By Elizabeth Benner

Now that Ontario youth ages 12-17 can book their COVID-19 vaccine, caregivers and teens may be wondering if this is the right step for them.

Dr. Anne Wormsbecker

Dr. Anne Wormsbecker, a pediatrician based at St. Michael’s Hospital and current interim chief of pediatrics at St. Joseph’s Health Centre, is a good person to turn to for insight. As a researcher, she has examined data on the pneumococcal and chicken pox vaccines. She helped guide the Ontario government on immunization science as a medical epidemiologist at Public Health Ontario. And as a parent and pediatrician, Dr. Wormsbecker is aware of the challenges and concerns which may arise when vaccinating this age group.

We spoke to Dr. Wormsbecker about what every parent – and teen – should know about the opportunity to get the shot.

As a researcher, what drew you to vaccines as a special area of interest?

When I moved to Ontario for residency in 2004, it was the same year that more vaccines [for children and toddlers] were rolled out in Ontario, one of which was chicken pox. In my early years in residency, we would still see babies and toddlers hospitalized with complications of chicken pox or even older kids with very severe complications. But towards the end of my training, it was almost unheard of to have kids admitted to hospital with these complications of chicken pox and I found that so inspiring. I think that’s what drew me to look at immunization programs at a population level and look at their impact. The opportunity to share that knowledge broadly was also exciting to me — the idea of an intervention that is available on a large scale to everybody, changing the trajectory of children’s health.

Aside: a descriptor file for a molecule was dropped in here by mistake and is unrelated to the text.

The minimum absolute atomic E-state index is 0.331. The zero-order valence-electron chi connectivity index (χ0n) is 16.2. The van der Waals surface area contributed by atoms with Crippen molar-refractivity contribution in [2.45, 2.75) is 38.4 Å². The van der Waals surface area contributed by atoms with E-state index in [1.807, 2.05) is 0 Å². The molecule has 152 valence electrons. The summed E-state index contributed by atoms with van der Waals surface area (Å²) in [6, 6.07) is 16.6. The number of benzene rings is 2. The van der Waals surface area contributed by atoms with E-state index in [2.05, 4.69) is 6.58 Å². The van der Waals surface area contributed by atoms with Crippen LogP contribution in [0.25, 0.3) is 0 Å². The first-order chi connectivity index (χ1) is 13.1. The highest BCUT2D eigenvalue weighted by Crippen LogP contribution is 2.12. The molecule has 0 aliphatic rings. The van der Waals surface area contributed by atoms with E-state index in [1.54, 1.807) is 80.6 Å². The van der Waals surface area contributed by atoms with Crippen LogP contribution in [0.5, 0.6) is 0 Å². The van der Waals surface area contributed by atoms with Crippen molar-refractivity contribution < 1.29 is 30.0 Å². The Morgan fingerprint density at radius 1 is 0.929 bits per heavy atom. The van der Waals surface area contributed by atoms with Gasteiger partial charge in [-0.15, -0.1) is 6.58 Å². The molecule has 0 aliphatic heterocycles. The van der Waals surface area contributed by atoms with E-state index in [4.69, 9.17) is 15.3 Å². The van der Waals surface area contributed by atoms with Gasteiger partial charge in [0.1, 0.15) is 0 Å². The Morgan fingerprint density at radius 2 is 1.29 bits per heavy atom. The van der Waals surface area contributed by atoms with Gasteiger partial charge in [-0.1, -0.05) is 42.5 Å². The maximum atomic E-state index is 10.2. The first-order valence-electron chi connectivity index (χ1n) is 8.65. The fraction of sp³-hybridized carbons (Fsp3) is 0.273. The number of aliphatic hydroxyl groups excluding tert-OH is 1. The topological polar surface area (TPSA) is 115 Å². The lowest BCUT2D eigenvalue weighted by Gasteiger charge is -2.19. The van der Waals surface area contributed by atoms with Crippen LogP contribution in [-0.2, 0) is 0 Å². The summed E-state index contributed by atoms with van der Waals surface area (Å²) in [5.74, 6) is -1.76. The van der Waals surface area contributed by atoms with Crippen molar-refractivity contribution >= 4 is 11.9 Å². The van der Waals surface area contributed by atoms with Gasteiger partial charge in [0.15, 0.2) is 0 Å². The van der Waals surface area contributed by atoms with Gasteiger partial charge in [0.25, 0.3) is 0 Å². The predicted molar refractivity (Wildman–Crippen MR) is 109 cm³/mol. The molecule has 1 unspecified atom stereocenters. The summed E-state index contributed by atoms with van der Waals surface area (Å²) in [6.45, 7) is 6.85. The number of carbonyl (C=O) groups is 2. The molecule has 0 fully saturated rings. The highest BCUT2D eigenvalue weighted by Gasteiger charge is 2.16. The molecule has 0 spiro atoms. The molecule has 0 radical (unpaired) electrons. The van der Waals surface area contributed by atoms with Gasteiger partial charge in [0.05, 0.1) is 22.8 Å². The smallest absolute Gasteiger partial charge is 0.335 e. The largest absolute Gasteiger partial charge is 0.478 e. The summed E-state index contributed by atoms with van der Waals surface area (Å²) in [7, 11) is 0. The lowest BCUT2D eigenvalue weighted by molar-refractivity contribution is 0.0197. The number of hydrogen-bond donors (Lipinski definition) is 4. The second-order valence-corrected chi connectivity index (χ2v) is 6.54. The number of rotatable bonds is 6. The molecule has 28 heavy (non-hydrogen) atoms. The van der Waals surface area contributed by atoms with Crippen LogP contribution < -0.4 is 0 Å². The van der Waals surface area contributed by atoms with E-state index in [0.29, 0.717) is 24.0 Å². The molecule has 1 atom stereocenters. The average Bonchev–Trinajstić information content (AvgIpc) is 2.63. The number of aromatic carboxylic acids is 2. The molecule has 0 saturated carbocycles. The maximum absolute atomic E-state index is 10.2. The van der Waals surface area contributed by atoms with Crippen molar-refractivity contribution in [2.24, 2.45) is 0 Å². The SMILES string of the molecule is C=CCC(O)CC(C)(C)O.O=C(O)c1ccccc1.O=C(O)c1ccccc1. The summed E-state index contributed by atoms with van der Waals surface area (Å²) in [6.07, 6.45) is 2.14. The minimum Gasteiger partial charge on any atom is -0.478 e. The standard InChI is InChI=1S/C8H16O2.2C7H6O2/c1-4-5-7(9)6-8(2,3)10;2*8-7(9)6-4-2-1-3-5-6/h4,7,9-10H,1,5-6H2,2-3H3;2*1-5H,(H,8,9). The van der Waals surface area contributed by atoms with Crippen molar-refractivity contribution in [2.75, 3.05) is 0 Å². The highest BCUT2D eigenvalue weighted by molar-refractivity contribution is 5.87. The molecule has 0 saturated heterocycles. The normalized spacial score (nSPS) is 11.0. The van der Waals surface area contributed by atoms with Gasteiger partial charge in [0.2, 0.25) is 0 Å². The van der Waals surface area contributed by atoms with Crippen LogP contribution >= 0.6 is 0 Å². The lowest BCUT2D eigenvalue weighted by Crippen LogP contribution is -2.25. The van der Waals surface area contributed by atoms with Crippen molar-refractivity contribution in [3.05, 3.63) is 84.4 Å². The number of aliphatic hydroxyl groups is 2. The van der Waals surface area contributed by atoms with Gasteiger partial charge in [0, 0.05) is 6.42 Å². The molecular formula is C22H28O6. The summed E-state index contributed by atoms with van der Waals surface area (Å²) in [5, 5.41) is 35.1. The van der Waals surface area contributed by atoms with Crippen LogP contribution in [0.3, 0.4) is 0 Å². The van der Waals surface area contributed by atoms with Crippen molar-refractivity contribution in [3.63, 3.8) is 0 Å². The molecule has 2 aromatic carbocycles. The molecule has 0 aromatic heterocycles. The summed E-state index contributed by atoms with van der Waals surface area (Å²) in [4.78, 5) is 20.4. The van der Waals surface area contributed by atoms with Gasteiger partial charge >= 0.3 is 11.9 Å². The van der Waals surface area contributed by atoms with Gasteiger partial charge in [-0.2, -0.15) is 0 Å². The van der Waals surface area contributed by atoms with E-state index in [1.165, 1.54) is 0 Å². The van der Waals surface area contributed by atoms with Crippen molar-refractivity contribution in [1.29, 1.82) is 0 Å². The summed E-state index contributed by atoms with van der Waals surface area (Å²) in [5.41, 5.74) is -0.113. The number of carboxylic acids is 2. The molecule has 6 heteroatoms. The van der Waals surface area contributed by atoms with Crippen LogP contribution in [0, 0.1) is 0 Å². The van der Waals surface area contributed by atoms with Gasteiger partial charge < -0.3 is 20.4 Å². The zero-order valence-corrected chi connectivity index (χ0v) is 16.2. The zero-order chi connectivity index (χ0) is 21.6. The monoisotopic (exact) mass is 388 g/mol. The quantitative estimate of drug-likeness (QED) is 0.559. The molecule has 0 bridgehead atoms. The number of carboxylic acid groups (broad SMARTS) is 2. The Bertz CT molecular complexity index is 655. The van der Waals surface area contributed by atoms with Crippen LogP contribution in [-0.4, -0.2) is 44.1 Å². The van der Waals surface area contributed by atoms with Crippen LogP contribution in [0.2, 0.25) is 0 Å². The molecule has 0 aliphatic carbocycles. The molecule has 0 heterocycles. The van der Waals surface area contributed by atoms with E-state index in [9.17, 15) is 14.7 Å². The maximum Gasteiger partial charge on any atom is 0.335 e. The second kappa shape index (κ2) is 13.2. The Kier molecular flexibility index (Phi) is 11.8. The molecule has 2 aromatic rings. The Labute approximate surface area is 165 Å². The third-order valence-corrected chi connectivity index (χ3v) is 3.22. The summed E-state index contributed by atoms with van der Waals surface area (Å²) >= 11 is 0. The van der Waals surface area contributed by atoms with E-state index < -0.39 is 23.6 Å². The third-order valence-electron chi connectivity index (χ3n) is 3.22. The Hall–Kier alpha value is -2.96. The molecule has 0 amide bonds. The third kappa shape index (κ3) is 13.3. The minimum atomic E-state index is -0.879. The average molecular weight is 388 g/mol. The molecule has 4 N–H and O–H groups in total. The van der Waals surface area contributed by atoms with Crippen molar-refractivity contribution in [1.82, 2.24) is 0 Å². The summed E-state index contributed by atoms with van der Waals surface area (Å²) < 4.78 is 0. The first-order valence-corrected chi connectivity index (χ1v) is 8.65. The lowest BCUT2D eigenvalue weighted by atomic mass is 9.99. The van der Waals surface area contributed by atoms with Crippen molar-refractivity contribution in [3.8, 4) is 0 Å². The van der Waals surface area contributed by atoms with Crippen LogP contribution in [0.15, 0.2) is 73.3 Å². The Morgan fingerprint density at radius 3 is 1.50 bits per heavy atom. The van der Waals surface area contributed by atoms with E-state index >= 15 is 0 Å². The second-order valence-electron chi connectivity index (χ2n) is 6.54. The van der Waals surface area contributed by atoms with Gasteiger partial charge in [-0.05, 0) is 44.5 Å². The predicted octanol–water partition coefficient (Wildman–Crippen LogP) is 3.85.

What was your reaction when you heard the Ontario government is expanding vaccinations to young people between 12-17?

I was really excited to hear this! As a pediatrician, I know that kids have suffered from what has been labelled the ‘parallel pandemic’ of mental health challenges related to prolonged school closures. I’m hoping that by vaccinating children and youth, we can get kids back to school and back to their regular activities as soon as possible.

With Ontario’s stay at home order extended and school and many other extra-curricular activities being taught online right now, why is it important to vaccinate kids?

The main reason to get kids vaccinated is to get them back to school and back to their regular activities. We do know with this third wave of the pandemic, younger individuals are becoming sicker with COVID-19, so it does offer some individual protection to the children and youth who are vaccinated. Also by vaccinating those 12 and above, we help to get to a state of community protection, or herd immunity, by getting a large proportion of the population immune so transmission is reduced.

Are there any reasons for why a young person shouldn’t get the vaccine yet, for example pre-existing conditions?